The threshold circuit 24 is operable to sense the highest peak and the lowest peak in each serial analog signal and set a threshold between the highest peak and the lowest peak. The set threshold established by the threshold circuit 24 is directed to an input of the compare circuit 22 along with the analog signal from the output of the video circuit 20. The compare circuit then converts each serial bit of the analog signal from the video circuit 20 into a binary bit. The binary output of the comparator circuit 22 is a serial binary signal wherein each bit has a high condition when the corresponding analog bit from the video circuit 20 is greater than the set threshold and a low condition when the corresponding analog bit is less than the set threshold.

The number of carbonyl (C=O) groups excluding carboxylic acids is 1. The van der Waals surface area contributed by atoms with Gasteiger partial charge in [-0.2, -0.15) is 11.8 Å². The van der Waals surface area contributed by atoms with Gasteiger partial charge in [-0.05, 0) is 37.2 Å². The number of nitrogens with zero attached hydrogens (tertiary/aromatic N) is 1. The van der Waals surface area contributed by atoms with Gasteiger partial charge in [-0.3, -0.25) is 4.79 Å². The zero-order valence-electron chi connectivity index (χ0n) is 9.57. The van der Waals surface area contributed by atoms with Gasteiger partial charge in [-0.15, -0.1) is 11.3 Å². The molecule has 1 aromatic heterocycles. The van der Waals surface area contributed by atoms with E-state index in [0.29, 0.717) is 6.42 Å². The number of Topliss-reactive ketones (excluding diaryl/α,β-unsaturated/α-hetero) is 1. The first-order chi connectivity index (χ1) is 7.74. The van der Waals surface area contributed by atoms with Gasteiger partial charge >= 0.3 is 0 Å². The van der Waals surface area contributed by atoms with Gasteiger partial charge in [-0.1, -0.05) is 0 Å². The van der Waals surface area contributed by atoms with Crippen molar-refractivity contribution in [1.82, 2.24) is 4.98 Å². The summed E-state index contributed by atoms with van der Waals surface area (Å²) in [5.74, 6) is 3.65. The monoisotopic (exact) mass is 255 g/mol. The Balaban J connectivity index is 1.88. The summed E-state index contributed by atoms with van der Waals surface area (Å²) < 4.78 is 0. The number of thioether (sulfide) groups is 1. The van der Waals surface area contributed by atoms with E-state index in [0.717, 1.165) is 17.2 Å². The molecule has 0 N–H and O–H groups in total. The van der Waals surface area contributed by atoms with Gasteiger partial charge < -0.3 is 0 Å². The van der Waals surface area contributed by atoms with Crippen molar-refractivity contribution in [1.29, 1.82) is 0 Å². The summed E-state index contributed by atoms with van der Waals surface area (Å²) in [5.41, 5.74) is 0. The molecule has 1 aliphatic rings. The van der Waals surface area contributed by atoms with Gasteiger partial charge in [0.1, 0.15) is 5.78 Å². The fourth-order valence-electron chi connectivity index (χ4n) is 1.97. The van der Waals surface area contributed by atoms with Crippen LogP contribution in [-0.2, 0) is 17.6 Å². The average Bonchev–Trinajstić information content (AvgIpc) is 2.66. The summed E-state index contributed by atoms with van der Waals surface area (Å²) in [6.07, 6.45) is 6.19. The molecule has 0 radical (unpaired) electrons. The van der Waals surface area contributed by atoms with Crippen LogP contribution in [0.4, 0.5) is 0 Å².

The binary output of the comparator circuit 22 is directed to a RAM 28 which directs the signal to a central processing unit 30. A RAM 32 or EE PROM such as manufactured by Intel includes reference information stored therein which is indicative of the information sensed when the object 12 corresponds to a perfect reference object. The central processing unit 30 compares the information in the RAM or EE PROM 32 with the information in the RAM 28 to make a determination of whether the inspected item 12 is a good item which corresponds to the reference stored in RAM 32 or is a bad item when there is a predetermined amount of variance between the object 12 and the reference pattern stored in the reference RAM 32. If the object 12 sensed is unacceptable, a reject mechanism 34 will be energized to reject the object 12. The central processing unit 30 will make a decision based on the variance between the reference and sensed item to determine if the item inspected is a good item or a bad item. A threshold will be programmed in the central processing unit 30 to set the allowed predetermined variance between the reference and the sensed item. If the allowed predetermined variance is exceeded, the item 12 will be rejected and if the allowed predetermined variance is not exceeded, the item will be accepted. The threshold variance can be changed in a well known manner by the operator of the system 10.